Have you ever wanted to design your own town? Would you invest in agriculture, industry or small businesses? Would you start raking in the revenue generated by your citizens, only to turn around and construct some amazing landmarks? If you answered yes to all of those, you have some very odd daydreams. What’s more, I may have just the game for you.
Machi Korro is a city building card game for 2-4 players published by Pandasaurus Games. Originally hailing from Japan, this charming little card game sees players taking turns to roll a die (or dice, later on) and then purchase cards to add to their own little small town. Each card is a new feature to your town, whether it be in the form of a wheat field, forest, café, or stadium (there are fifteen different cards in all). Each card has a number at the top (one through twelve) and when that number is rolled, the text at the bottom of the card takes effect, usually in the form of the card’s owner receiving money. Blue cards take effect no matter who rolls the number, green cards only take effect when you roll that number, red cards only take effect when other people roll that number (but the effect of red cards is that you get to steal some money from the player that just rolled that number) and purple cards take effect when you roll that number (but their effects are rather powerful, so you can only have one copy of each purple card). With the exception of these purple cards, you can have as many copies of a card as you want, multiplying the payout when that number is rolled.
What ensues is a lovely little engine for making money. You roll, collect some money, buy a card that will hopefully allow you to collect even more money, which will allow you to buy more cards, which will help you to collect even more money, etc., etc.. But how does this all end, you ask? At the beginning of the game, each player has the same four, unbuilt landmarks. Pay the cost of a landmark and you get to flip it over, activating its special ability for your use throughout the rest of the game. Manage to build all four landmarks and you win the game. A clear goal with a pretty straightforward way of getting to it.
What’s that? You say that all this is a little too straightforward? Well, in that case, let’s take a look at the first expansion for Machi Koro, Harbor Expansion. This game adds a fifth player, more money, three new landmarks for each player, and a plethora of new cards. What’s more, this expansion not only plays the way the game unfolds, but it will seriously alter your strategy for winning. You see, in the base game of Machi Korro, all the cards available for purchase are laid out in the middle of the table at the beginning of the game. All of these cards are separated into neat little piles and all are available for purchase at any time (so long as you can afford them and the stock of that type of card hasn’t completely run out.) Well, Harbor Expansion takes that system and completely throws it out the window. Instead, at the start of the game, all these cards are shuffled together and cards are dealt out until there are ten different cards laid out (with duplicates stacking on top of each other). When one of these piles is exhausted, a new card is drawn- if that card is already on the table, they are stacked together and another card is drawn. In this way, there are always ten different cards available for purchase, but there’s no way of knowing exactly what will be available for purchase at any given time throughout the game.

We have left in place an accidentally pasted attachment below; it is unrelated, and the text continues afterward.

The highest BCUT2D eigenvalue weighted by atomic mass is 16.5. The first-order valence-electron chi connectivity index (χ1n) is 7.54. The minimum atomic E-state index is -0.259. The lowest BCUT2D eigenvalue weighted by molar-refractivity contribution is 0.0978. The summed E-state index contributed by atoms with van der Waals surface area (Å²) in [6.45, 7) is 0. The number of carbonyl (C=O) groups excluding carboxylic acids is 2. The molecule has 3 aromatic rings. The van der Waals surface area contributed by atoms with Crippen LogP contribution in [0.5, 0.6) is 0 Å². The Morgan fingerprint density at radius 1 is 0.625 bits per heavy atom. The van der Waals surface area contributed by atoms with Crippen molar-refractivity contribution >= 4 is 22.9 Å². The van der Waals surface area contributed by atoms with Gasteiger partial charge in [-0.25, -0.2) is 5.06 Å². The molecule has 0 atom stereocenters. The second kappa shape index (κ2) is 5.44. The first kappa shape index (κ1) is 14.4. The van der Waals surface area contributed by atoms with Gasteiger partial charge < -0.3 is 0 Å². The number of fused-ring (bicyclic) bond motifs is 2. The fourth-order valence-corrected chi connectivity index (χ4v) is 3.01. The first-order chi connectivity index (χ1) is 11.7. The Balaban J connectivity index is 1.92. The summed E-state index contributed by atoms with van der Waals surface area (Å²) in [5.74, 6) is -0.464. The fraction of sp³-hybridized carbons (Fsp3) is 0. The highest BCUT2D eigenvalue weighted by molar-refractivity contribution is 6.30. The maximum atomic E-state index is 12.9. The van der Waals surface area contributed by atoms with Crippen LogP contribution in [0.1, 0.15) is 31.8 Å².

So whereas in the base game, you can figure out a strategy and use that same strategy from one game to the next, by changing the basic mechanics of the marketplace, Harbor Expansion fundamentally changes how the game works and your perfectly thought out plans are scattered to the winds. What’s more, by changing the marketplace in this way, it greatly increases the replay value. Play the base game a few times and you’ll easily grow bored- the solution to this game’s puzzle laid bare for you to take the same steps again and again, game after game. But play this game with its expansion and every play-through will be a different experience, forcing you to alter your strategy accordingly.
Machi Koro is a fun little game that can give a certain amount of enjoyment, however, Harbor Expansion adds so much more to the experience , it completely changes the game- and for the better. The art on the cards have a charming simplicity to them without seeming bland or underdone. The rules and general concept of the game is simple enough that it is easy to both teach and learn, even when it comes to younger players (suffice it to say, this game is definitely family-friendly). Plus, with the employment of Harbor Expansion, there is a significant amount of replay value- something that one should always consider when investing in a game. We here at A Space Ahead heartily recommend Machi Koro along with Harbor Expansion. Go out and pick up both of these items and enjoy them- or if you’ve tried the base game in the past and found it lacking, try out this expansion and see if you appreciate the changes it implements to the base game. After all, life can be pretty hectic- why not take a trip to your own little small town?